What is eliminative materialism?
Nagel’s main motivations for holding out for the irreducibility of subjective experience are both moral and epistemological. He has shown that the whole of scientific investigation proceeds to increasing points of objectivity toward an ideal “view from nowhere,” whereas concrete experience is always someone’s view from somewhere. Books by Nagel include: The Possibility of Altruism (1970), Mortal Questions (1979), and The View from Nowhere (1986). Nagel’s short introduction to philosophy, What Does It All Mean? (1987), is very accessible.
Eliminative materialism is the doctrine, first proposed by Paul Feyerabend (1974–1994) in the early 1960s, that science will eventually make it possible to eliminate all customary talk that presupposes non-material minds in favor of references to brain states only. The Canadian-born American philosopher Paul Churchland (1942-) and his wife, Patricia Churchland (1943-), have developed this view into a distinct branch of philosophy of mind. The Churchlands have held that our ordinary common sense theory of mind—consisting of intentions, desires, and motives—is mere “folk psychology,” which, like other “folk beliefs,” ought to be put aside in intellectual and scientific endeavors. Churchland wrote:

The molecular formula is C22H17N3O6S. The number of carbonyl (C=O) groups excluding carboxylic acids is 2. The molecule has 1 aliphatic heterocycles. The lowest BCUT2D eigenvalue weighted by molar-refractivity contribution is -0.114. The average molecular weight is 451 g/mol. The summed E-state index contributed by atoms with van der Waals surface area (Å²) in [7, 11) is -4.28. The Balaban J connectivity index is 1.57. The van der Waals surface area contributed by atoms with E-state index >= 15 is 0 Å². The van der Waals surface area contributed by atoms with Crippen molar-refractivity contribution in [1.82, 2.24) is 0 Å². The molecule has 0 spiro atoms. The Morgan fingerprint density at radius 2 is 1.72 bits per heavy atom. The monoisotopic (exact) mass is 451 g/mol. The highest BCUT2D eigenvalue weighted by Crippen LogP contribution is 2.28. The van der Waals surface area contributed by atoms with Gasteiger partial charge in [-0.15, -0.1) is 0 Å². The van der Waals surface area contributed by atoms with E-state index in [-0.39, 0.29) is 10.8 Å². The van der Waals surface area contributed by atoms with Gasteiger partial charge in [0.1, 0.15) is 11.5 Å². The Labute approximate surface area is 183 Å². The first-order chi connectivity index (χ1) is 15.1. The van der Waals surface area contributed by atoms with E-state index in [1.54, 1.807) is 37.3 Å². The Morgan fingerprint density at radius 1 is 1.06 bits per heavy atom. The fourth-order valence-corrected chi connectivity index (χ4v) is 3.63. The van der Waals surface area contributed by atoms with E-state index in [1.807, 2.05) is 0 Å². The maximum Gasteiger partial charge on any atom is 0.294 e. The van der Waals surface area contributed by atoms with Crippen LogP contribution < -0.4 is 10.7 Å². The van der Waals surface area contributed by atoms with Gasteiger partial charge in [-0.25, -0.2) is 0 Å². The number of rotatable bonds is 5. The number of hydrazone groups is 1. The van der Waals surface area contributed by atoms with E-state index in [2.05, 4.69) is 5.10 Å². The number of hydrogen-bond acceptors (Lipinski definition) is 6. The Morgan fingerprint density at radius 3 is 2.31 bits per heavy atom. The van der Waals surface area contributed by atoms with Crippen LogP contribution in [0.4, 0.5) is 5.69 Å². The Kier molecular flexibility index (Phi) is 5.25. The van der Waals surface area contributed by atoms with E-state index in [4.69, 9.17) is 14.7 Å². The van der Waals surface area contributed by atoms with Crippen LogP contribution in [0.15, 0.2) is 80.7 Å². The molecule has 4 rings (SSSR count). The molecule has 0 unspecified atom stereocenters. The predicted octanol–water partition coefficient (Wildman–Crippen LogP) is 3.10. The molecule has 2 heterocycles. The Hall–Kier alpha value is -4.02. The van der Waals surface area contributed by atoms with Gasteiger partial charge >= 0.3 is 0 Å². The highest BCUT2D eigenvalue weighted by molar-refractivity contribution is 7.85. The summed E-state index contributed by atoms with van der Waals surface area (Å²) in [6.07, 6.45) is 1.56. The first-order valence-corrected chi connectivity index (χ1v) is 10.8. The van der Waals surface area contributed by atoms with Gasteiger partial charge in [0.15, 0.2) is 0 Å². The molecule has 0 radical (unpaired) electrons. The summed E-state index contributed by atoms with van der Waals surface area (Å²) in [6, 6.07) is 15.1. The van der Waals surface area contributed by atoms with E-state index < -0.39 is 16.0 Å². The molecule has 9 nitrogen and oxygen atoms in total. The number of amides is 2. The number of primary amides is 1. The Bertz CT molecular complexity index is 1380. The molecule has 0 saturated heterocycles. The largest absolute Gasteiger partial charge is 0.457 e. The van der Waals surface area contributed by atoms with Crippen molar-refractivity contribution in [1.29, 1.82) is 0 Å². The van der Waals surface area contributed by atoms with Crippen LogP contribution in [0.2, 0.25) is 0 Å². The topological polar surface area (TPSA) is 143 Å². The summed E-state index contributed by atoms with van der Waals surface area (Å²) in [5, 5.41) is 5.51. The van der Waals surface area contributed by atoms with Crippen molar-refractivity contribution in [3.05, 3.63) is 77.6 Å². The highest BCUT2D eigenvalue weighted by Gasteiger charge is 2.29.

Eliminative materialism is the thesis that our commonsense conception of psychological phenomena constitutes a radically false theory, a theory so fundamentally defective that both the principles and the ontology of that theory will eventually be displaced, rather than smoothly reduced, by completed neuroscience.
Principal publications by Paul Churchland include Scientific Realism and the Plasticity of Mind (1979), “Eliminative Materialism and the Propositional Attitudes” (published in the Journal of Philosophy in 1981), and The Engine of Reason, the Seat of the Soul (1996); both Paul and Patricia penned On the Contrary (1998).